We live in a nation at a time, a here and now peculiar to us, we own this, that doesn’t see animal torturers permanently removed from professional sports while a Hall of Famer can get yanked for unseemly gambling. Women beaters and drunk drivers line up for kick-off every weekend during NFL season, and we pay top dollar for their merch so we can show our team spirit and tolerance for their life decisions.

We’re okay with it, clearly.

We know exploited undocumented migrant labor picks our tomatoes, which keeps our prices nice and low, and we probably don’t think about that too much while eating our pizza.

We’re okay with it, clearly.

We know about the exploited labor at Foxconn. Many of us learned of it on our iPhones, and can’t wait to drop the next thousand dollars.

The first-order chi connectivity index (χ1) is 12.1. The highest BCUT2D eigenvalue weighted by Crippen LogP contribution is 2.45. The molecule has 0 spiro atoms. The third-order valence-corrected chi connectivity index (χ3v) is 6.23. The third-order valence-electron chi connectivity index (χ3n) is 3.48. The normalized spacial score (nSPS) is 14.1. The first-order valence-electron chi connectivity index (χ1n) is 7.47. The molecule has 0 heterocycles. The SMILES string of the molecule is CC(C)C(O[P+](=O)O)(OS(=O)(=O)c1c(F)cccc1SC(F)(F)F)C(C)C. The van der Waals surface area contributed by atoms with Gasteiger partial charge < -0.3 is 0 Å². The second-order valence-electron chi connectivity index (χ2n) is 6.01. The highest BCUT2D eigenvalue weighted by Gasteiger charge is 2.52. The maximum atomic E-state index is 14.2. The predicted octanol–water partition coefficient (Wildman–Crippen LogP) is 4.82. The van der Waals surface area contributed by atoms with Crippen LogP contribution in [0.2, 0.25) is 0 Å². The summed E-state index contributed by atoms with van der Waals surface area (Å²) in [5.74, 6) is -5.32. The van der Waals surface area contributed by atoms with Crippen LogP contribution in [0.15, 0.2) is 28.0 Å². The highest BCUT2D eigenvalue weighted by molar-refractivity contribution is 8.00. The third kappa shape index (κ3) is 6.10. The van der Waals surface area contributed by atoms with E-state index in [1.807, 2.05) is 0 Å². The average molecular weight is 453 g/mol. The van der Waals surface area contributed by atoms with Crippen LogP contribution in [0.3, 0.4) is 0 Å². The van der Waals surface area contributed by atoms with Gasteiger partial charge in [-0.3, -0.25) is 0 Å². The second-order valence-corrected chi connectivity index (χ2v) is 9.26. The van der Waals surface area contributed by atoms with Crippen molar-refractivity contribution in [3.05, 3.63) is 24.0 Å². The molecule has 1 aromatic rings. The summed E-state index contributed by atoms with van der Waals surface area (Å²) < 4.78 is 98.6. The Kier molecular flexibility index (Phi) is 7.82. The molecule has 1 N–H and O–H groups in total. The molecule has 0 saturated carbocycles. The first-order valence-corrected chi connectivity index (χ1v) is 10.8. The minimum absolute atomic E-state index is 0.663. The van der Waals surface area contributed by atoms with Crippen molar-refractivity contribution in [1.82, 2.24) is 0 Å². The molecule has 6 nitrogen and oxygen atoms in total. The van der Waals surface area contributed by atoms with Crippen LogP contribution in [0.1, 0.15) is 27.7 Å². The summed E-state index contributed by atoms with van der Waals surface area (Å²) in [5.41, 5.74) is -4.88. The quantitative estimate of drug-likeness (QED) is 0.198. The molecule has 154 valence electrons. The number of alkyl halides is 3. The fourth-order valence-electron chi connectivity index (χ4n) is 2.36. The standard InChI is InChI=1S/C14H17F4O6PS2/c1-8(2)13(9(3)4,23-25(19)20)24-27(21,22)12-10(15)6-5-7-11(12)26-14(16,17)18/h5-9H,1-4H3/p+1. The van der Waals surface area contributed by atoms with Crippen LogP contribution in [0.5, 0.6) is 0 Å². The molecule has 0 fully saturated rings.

We’re okay with it, clearly.

We know that our biggest chocolate companies have their hands dirty with child slavery, but that red velvet cake is just so good.

We’re okay with it, clearly.

And not a damned bit of this, or of countless other examples of our collective tolerance for inhumanity, will change until enough people feel viscerally sick inside when they realize just how okay with the status quo they actually are.

This whole Weinstein experience has been illuminating on another front, as well. With reference to Gibson and Richards again, we see what it takes to lose a career. And we see what can be done while keeping a career. As a society, we’ve got an established scale, right there, for how we tolerate which perversions of human character. I’m glad that all it takes to trash a career (at least in Hollywood) is one slip of self control resulting in an anti-Semitic or racist tirade. It would be awesome if that were also a bar to running a successful business or holding public office. We’re not there yet. But we’ll certainly not have that in our fun, thank you. Animal torture, though? Sure, a little. That’s okay. Violence against women? Hasn’t wrecked nearly enough sports or entertainment careers, has it? We’re okay with that. We’ve known we’re okay with that for years.